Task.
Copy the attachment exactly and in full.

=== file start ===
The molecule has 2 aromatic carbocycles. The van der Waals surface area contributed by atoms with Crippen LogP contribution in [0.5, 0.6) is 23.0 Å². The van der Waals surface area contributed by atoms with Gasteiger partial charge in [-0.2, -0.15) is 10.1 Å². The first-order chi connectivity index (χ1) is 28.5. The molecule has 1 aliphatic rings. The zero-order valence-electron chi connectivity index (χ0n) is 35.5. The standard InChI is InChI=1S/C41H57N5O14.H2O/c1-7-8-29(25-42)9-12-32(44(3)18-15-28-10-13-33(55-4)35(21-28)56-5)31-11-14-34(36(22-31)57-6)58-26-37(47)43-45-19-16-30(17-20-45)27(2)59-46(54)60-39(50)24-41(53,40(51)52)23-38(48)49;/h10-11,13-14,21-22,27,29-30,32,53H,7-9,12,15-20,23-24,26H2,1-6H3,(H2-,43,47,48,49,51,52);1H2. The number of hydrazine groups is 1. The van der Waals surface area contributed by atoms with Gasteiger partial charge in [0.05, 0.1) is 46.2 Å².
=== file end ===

The molecule has 2 aromatic carbocycles. The van der Waals surface area contributed by atoms with Crippen LogP contribution in [0.5, 0.6) is 23.0 Å². The van der Waals surface area contributed by atoms with Gasteiger partial charge in [-0.2, -0.15) is 10.1 Å². The first-order chi connectivity index (χ1) is 28.5. The molecule has 1 aliphatic rings. The zero-order valence-electron chi connectivity index (χ0n) is 35.5. The standard InChI is InChI=1S/C41H57N5O14.H2O/c1-7-8-29(25-42)9-12-32(44(3)18-15-28-10-13-33(55-4)35(21-28)56-5)31-11-14-34(36(22-31)57-6)58-26-37(47)43-45-19-16-30(17-20-45)27(2)59-46(54)60-39(50)24-41(53,40(51)52)23-38(48)49;/h10-11,13-14,21-22,27,29-30,32,53H,7-9,12,15-20,23-24,26H2,1-6H3,(H2-,43,47,48,49,51,52);1H2. The number of hydrazine groups is 1. The van der Waals surface area contributed by atoms with Gasteiger partial charge in [0.05, 0.1) is 46.2 Å².